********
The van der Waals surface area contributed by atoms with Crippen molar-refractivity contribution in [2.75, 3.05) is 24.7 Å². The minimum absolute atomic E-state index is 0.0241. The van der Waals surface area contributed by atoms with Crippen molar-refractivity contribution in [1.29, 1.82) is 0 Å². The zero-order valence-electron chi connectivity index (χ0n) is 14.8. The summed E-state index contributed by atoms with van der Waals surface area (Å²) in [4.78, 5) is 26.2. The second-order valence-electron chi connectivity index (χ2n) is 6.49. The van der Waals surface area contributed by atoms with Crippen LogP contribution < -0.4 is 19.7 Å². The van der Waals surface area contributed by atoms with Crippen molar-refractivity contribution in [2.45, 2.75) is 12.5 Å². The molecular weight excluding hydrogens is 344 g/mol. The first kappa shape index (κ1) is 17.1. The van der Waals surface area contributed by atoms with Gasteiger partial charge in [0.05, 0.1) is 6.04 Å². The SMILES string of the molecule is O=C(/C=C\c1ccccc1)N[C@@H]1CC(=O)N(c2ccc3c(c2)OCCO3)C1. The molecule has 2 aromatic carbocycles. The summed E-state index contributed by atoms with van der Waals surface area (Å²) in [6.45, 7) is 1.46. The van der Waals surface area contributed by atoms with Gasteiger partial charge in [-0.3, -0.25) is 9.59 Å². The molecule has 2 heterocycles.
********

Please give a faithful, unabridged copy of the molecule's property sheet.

The van der Waals surface area contributed by atoms with Crippen molar-refractivity contribution in [2.75, 3.05) is 24.7 Å². The minimum absolute atomic E-state index is 0.0241. The van der Waals surface area contributed by atoms with Crippen molar-refractivity contribution in [1.29, 1.82) is 0 Å². The zero-order valence-electron chi connectivity index (χ0n) is 14.8. The summed E-state index contributed by atoms with van der Waals surface area (Å²) in [4.78, 5) is 26.2. The second-order valence-electron chi connectivity index (χ2n) is 6.49. The van der Waals surface area contributed by atoms with Crippen LogP contribution < -0.4 is 19.7 Å². The van der Waals surface area contributed by atoms with Crippen molar-refractivity contribution in [2.45, 2.75) is 12.5 Å². The molecular weight excluding hydrogens is 344 g/mol. The first kappa shape index (κ1) is 17.1. The van der Waals surface area contributed by atoms with Gasteiger partial charge in [0.05, 0.1) is 6.04 Å². The SMILES string of the molecule is O=C(/C=C\c1ccccc1)N[C@@H]1CC(=O)N(c2ccc3c(c2)OCCO3)C1. The molecule has 2 aromatic carbocycles. The summed E-state index contributed by atoms with van der Waals surface area (Å²) in [6.45, 7) is 1.46. The van der Waals surface area contributed by atoms with Gasteiger partial charge in [-0.3, -0.25) is 9.59 Å². The molecule has 2 heterocycles.